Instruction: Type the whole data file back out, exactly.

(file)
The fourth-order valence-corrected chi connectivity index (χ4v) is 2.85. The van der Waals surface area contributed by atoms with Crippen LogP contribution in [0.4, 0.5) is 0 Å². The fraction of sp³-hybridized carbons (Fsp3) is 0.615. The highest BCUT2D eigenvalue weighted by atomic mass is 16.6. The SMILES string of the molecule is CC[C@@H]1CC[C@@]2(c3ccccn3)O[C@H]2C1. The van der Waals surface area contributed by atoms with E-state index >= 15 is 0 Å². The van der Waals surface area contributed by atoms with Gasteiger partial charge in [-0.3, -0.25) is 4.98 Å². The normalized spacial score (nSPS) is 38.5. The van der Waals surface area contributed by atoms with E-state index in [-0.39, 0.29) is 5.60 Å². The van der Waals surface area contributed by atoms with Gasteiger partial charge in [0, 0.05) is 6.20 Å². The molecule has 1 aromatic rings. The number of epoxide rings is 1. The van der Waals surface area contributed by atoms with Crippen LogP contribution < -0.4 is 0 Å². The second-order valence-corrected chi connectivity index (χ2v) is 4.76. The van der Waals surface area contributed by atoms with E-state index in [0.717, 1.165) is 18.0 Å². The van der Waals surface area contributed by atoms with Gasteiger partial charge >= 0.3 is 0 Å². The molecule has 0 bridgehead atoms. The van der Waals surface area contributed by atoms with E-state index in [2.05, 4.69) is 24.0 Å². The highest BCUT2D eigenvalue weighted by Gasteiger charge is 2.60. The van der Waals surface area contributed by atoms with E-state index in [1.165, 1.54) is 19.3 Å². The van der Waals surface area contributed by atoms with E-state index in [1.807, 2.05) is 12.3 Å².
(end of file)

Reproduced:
The fourth-order valence-corrected chi connectivity index (χ4v) is 2.85. The van der Waals surface area contributed by atoms with Crippen LogP contribution in [0.4, 0.5) is 0 Å². The fraction of sp³-hybridized carbons (Fsp3) is 0.615. The highest BCUT2D eigenvalue weighted by atomic mass is 16.6. The SMILES string of the molecule is CC[C@@H]1CC[C@@]2(c3ccccn3)O[C@H]2C1. The van der Waals surface area contributed by atoms with E-state index >= 15 is 0 Å². The van der Waals surface area contributed by atoms with Gasteiger partial charge in [-0.3, -0.25) is 4.98 Å². The normalized spacial score (nSPS) is 38.5. The van der Waals surface area contributed by atoms with E-state index in [-0.39, 0.29) is 5.60 Å². The van der Waals surface area contributed by atoms with Gasteiger partial charge in [0, 0.05) is 6.20 Å². The molecule has 1 aromatic rings. The number of epoxide rings is 1. The van der Waals surface area contributed by atoms with Crippen LogP contribution < -0.4 is 0 Å². The second-order valence-corrected chi connectivity index (χ2v) is 4.76. The van der Waals surface area contributed by atoms with E-state index in [0.717, 1.165) is 18.0 Å². The van der Waals surface area contributed by atoms with Gasteiger partial charge >= 0.3 is 0 Å². The molecule has 0 bridgehead atoms. The van der Waals surface area contributed by atoms with E-state index in [2.05, 4.69) is 24.0 Å². The highest BCUT2D eigenvalue weighted by Gasteiger charge is 2.60. The van der Waals surface area contributed by atoms with E-state index in [1.165, 1.54) is 19.3 Å². The van der Waals surface area contributed by atoms with E-state index in [1.807, 2.05) is 12.3 Å².